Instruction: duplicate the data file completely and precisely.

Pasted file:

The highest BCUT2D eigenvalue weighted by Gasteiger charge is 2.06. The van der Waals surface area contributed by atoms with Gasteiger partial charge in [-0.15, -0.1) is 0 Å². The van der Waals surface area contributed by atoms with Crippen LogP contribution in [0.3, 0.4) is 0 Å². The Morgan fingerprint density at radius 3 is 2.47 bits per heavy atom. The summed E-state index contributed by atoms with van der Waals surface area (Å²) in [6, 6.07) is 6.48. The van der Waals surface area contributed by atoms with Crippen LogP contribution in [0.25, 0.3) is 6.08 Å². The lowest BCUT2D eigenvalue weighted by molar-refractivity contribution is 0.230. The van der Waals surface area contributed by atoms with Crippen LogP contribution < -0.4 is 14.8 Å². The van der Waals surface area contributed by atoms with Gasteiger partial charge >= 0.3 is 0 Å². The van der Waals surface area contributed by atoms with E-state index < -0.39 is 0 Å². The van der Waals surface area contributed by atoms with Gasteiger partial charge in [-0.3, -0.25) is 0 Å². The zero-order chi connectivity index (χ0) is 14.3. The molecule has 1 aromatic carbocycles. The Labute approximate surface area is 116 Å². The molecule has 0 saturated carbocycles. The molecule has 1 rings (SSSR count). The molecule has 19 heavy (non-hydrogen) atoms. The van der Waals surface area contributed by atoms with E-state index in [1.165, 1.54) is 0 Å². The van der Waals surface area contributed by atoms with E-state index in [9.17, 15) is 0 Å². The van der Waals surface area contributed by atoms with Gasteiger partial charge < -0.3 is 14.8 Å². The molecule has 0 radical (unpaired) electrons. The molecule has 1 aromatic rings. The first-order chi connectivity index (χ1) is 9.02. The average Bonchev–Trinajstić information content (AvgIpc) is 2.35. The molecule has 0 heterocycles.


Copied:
The highest BCUT2D eigenvalue weighted by Gasteiger charge is 2.06. The van der Waals surface area contributed by atoms with Gasteiger partial charge in [-0.15, -0.1) is 0 Å². The van der Waals surface area contributed by atoms with Crippen LogP contribution in [0.3, 0.4) is 0 Å². The Morgan fingerprint density at radius 3 is 2.47 bits per heavy atom. The summed E-state index contributed by atoms with van der Waals surface area (Å²) in [6, 6.07) is 6.48. The van der Waals surface area contributed by atoms with Crippen LogP contribution in [0.25, 0.3) is 6.08 Å². The lowest BCUT2D eigenvalue weighted by molar-refractivity contribution is 0.230. The van der Waals surface area contributed by atoms with Crippen LogP contribution < -0.4 is 14.8 Å². The van der Waals surface area contributed by atoms with Gasteiger partial charge >= 0.3 is 0 Å². The van der Waals surface area contributed by atoms with E-state index < -0.39 is 0 Å². The van der Waals surface area contributed by atoms with Gasteiger partial charge in [-0.3, -0.25) is 0 Å². The zero-order chi connectivity index (χ0) is 14.3. The molecule has 1 aromatic carbocycles. The Labute approximate surface area is 116 Å². The molecule has 0 saturated carbocycles. The molecule has 1 rings (SSSR count). The molecule has 19 heavy (non-hydrogen) atoms. The van der Waals surface area contributed by atoms with E-state index in [1.165, 1.54) is 0 Å². The van der Waals surface area contributed by atoms with E-state index in [9.17, 15) is 0 Å². The van der Waals surface area contributed by atoms with Gasteiger partial charge < -0.3 is 14.8 Å². The molecule has 0 radical (unpaired) electrons. The molecule has 1 aromatic rings. The first-order chi connectivity index (χ1) is 9.02. The average Bonchev–Trinajstić information content (AvgIpc) is 2.35. The molecule has 0 heterocycles.